From the earliest of times there has always been a lot of movement between the people Ireland and Scotland. Indeed, it is highly probable that the very first people to live in Ireland entered the country across the North Channel from Scotland.
The Scottish people, whom the Romans called Picti, were also established in Ireland, particularly in Ulster where they were known as the Cruithin. In Roman times Irish marauders frequently raided western Britain and eventually the kingdom of Dal Riada established colonies on the western coast of Scotland. Needless to say, one result of this intercourse was that the Gaelic language became established and dominated the tribal lands of Scotland for many centuries.
The foreigners who speak Gaelic
In the 9th century AD, the Vikings began their raids and they also began colonies, particularly in the Hebrides and along the north western coasts of Scotland. These Norse settlers inter-married with the Gaelic speaking natives and adopted the language. The resulting mixed population became known as the Gael-Gall, which literally means the foreigners who speak Gaelic. The King of Norway claimed sovereignty over them until 1263 AD, when the Stewart of Scotland, Alexander of Dundonald, acting on behalf of Alexander iii King of Scotland defeated Hakon Hakonarson King of Norway at Largs in Argyll.
The Gael Gall were famous as fierce and brave warriors and as such they hired themselves out to serve as mercenaries. In Ireland these mercenaries became known as Gallóglaich. It is a word compounded from three, Gall, a foreigner, óg meaning young, and laoch meaning a warrior or hero.
The Galloglasses arrive in Ireland
The first historical mention of the galloglasses operating in Ireland is circa 1259 AD when Aedh Ó Chonchubhair a king in Connaught received a contingent of over 150 of these warriors as part of a dowry given by the king of the Hebrides, (hInnse Gaill,or islands of the foreigners).
When the Normans invaded Ireland their advance was stopped in 1270. Ó Conchubhair put his Galloglassess to good use and slaughtered the Norman force near Carrick-on-Shannon.
When Edward Bruce came to Ireland to claim Kingship in 1315 he was accompanied by a great force of the Gallowglasses. The other Irish kings also started to hire the fierce Scottish warriors who spoke their language and shared similar customs. Not only would the Irish Kings use the Gallowglasses in battles against the Norman English but they also used them in fueds against other Irish Kings.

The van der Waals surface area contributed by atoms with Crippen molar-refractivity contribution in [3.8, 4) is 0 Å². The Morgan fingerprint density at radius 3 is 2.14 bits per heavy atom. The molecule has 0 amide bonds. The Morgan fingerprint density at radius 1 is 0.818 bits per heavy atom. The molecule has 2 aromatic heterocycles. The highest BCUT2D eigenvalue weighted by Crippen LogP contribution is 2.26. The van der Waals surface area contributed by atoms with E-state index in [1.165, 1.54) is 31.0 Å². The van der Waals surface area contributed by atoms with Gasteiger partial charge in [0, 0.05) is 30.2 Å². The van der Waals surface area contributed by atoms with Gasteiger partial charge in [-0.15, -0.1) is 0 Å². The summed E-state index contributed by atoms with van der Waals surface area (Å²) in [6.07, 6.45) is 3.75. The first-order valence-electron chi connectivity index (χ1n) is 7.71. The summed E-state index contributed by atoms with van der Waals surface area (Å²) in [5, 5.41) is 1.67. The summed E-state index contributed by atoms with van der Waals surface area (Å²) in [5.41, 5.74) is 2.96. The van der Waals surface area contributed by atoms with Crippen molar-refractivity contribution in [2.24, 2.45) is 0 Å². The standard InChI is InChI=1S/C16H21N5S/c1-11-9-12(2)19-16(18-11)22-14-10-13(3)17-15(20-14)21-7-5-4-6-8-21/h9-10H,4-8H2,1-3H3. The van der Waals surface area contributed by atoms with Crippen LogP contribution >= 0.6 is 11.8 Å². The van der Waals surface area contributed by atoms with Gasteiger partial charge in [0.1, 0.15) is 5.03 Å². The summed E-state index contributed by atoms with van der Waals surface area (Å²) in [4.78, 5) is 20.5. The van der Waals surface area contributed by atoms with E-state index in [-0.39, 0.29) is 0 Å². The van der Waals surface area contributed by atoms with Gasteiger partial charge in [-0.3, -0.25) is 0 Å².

The Irish nobility inter-married with the Gael-gall and gave them lands and property throughout the island but particularly in Ulster. They were accepted and integrated completely with the native Irish at all levels including the nobility, especially within the northern half of the country but also in Munster and Connaught. It has been recorded that Galloglass were in use as late as 1645 when MacCarthy Riabhach used them in an assault on Mallow in County Cork.
Battledress of the Galloglasses
These fierce warriors went into battle dressed in knee length chain mail over padded jackets and they wore iron helmets to protect their heads. They used a battle axe that was so heavy that it needed two hands to hold it. They also were skilled in the use of the great sword, an claidhmór or claymore, and used throwing spears.
Today their clan names are part and parcel of Irish society and are to be found throughout the country. Names such as Sweeney, McDonnell, Mc Cabe, O’ Gallagher,O’ Boyle, McQuillan, McDowells, McSheehy, McConnell, McRory, McGill, McCoy, Campbell, Agnew, McCallion and MacNeill. Many other surnames are also recorded as originating within the gallowglass tradition.
- A History of Ulster by Jonathan Bardon. The Blackstaff Press. Belfast 2007 edition.
- The Course of Irish History by T.W. Moody & F.X. Martin. Mercier Press. 2001 edition.
- Gallowglass, 1250-1600, Gaelic Mercenary Warrior by Fergus Cannan, Illustrated by Seán Ó Brogáin. Osprey Publishing Ltd. Oxford 2010.
- About The Gallowglasses – Article from the Last Gaelic Empire
- Gallowglass Warriors – The DBS Irish studies blog.
Last updated February 3, 2019.